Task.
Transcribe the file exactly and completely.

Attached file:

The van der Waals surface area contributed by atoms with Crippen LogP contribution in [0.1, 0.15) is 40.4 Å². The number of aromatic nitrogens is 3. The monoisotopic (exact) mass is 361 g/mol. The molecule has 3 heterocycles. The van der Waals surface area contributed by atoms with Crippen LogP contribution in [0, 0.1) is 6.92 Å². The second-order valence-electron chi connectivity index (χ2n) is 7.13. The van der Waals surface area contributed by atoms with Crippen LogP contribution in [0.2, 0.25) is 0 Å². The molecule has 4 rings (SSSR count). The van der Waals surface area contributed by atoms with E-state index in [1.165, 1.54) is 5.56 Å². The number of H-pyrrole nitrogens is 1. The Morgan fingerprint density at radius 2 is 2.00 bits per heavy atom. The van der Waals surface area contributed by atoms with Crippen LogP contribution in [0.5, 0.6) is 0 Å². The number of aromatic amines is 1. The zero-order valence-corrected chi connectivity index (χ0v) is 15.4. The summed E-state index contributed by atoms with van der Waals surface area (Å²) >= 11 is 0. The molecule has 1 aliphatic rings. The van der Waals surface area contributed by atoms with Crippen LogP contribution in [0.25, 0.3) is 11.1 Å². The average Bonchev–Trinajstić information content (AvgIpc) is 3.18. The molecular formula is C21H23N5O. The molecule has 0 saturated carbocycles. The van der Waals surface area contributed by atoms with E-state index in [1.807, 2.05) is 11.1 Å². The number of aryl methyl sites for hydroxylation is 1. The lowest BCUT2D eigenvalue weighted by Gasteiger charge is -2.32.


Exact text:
The van der Waals surface area contributed by atoms with Crippen LogP contribution in [0.1, 0.15) is 40.4 Å². The number of aromatic nitrogens is 3. The monoisotopic (exact) mass is 361 g/mol. The molecule has 3 heterocycles. The van der Waals surface area contributed by atoms with Crippen LogP contribution in [0, 0.1) is 6.92 Å². The second-order valence-electron chi connectivity index (χ2n) is 7.13. The van der Waals surface area contributed by atoms with Crippen LogP contribution in [0.2, 0.25) is 0 Å². The molecule has 4 rings (SSSR count). The van der Waals surface area contributed by atoms with E-state index in [1.165, 1.54) is 5.56 Å². The number of H-pyrrole nitrogens is 1. The Morgan fingerprint density at radius 2 is 2.00 bits per heavy atom. The van der Waals surface area contributed by atoms with Crippen LogP contribution in [0.5, 0.6) is 0 Å². The number of aromatic amines is 1. The zero-order valence-corrected chi connectivity index (χ0v) is 15.4. The summed E-state index contributed by atoms with van der Waals surface area (Å²) >= 11 is 0. The molecule has 1 aliphatic rings. The van der Waals surface area contributed by atoms with Crippen LogP contribution in [0.25, 0.3) is 11.1 Å². The average Bonchev–Trinajstić information content (AvgIpc) is 3.18. The molecular formula is C21H23N5O. The molecule has 0 saturated carbocycles. The van der Waals surface area contributed by atoms with E-state index in [1.807, 2.05) is 11.1 Å². The number of aryl methyl sites for hydroxylation is 1. The lowest BCUT2D eigenvalue weighted by Gasteiger charge is -2.32.